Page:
You don’t need to schlep into the city to see a world-class theatrical production this weekend, or to have a chance to “give notes” to the cast – The Wilton Playshop will stage Lord Arthur Savile’s Crime, a new musical comedy directed by Kirby Ward, and co-written by Kirby and Beverly Ward, who also wrote the music and lyrics for the show. And at $15 per ticket, it’s a cultural bargain.
The Wards, who have collectively graced stages from the West End to the Great White Way, are Wilton residents as well as the creative forces behind the show, which they adapted from a short story by Oscar Wilde. There will be two shows of this staged concert reading, at 2:00 p.m. and 7:30 p.m. on Saturday, Sept. 28.
After both performances, the audiences will have the opportunity to meet the cast and writers and give their thoughts on the play, perhaps directly impacting the finished production. Where else can one participate in the creative process of a Broadway-worthy production?
Two leading actors in Lord Arthur Savile’s Crime were recruited for the staging by the Wards, having worked with them in other regional productions. Julie Kavanagh, who plays Sybil, the love interest for Lord Arthur, worked with Bev (as she is affectionately known) and Kirby in a production of Thoroughly Modern Millie in Maine. Danny Gardner, the titular Lord, met Bev doing White Christmas in Houston a few years back. For both leads, it’s the first experience at The Wilton Playshop.
For Ridgefield High School senior Jacob Litt, 17, who plays the character of Reggie, the call for his acting services came just 24 hours before this writing (the previous actor dropped out of the production). “I was really ecstatic, as it’s really rare for someone of my age to do a premiere reading of something with a cast like this,” Litt said. He recently played the part of Audrey II in The Wilton Playshop’s production of Little Shop of Horrors.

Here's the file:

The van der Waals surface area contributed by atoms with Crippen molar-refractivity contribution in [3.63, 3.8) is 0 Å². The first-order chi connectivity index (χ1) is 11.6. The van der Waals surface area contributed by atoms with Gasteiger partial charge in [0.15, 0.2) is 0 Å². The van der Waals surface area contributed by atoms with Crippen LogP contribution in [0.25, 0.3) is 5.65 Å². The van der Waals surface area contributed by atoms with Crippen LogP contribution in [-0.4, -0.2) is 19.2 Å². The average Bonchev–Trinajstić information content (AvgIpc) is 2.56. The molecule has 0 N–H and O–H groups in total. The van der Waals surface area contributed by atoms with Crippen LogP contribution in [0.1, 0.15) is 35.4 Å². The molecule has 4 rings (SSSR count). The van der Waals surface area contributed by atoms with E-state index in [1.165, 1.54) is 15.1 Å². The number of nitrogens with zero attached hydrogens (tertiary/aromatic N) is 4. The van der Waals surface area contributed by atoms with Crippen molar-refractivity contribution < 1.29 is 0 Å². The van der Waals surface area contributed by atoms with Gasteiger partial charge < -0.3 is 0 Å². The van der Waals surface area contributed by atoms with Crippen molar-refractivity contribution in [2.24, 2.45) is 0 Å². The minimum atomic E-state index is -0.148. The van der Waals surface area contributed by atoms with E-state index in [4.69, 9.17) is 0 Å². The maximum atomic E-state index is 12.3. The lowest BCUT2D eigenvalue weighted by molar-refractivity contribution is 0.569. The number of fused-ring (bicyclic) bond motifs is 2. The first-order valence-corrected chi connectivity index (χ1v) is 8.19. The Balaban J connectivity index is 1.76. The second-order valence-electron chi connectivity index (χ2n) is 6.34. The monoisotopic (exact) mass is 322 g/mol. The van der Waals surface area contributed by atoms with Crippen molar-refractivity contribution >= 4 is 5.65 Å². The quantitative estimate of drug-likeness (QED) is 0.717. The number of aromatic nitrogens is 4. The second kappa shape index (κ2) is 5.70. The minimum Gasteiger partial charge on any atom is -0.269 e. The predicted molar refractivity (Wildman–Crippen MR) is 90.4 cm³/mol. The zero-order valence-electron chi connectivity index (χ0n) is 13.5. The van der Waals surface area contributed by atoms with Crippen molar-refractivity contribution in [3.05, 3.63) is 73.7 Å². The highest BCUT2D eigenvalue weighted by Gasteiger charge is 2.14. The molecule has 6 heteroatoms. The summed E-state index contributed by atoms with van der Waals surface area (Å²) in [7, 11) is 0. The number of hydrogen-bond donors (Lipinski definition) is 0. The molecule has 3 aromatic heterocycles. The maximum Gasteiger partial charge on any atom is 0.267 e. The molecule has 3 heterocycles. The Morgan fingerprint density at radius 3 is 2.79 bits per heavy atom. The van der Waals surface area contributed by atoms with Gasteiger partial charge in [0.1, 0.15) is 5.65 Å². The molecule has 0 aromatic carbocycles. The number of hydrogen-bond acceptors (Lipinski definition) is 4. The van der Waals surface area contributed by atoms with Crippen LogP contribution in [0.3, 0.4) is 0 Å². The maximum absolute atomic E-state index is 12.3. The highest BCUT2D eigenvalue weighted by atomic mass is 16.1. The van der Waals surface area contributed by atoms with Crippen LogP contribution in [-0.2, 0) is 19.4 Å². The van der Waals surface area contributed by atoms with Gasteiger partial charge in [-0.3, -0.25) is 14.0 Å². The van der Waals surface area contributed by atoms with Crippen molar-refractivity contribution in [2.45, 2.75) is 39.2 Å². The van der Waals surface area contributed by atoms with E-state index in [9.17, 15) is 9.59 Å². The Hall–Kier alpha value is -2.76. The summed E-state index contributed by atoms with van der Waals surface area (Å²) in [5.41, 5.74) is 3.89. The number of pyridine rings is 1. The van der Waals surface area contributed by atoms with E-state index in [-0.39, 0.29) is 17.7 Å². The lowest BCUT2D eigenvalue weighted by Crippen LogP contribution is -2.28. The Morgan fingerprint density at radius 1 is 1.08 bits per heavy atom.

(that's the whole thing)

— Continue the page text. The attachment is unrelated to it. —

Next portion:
The mission of The Wilton Playshop, now in its 77th year in the community (spending the last nearly 60 of which at its home in the quaint “little red building” down the hill from the Congregational Church), is “to further the performing arts by providing quality live theatre to the greater Wilton area, and by doing so, provide an educational and growing experience for all involved.” It is staffed entirely by volunteers and welcomes participation by any interested individuals.
Frank Pastore, Playshop board member, encouraged anyone interested in volunteering (stressing that absolutely no theatrical experience is necessary) to come “check us out, see what we’re about.” Help is particularly needed with hospitality, handing out programs at performances, props and costumes, construction, even with beautifying the grounds around the building. “Our core group of volunteers from Wilton keeps the place moving. Local businesses have been wonderful in supporting us as well,” Pastore said.
According to Zelie Pforzheimer, president of the Playshop, “I’m so lucky to be surrounded by the talent here. We have so many opportunities for new volunteers, board members, set designers, you name it.” She added, “If you have two hours of time, you can improve your life tenfold by spending that time at the Playshop. Every kind of skill is used in the theatre; from sewing to writing to organizing to shopping at tag sales… there are a thousand little jobs that lead toward one final project: each different show.”
Not only does helping out at the Playshop give a sense of community, accomplishment, and giving back, it has even been the site of at least one wedding of an actor who proposed to his now-wife from the Playshop stage.
The next production from the Wilton Playshop will be Dancing at Lughnasa, the multi-award-winning Brian Friel play centered on the Irish Mundy family. It will run from October 18-26 (check website for dates and times).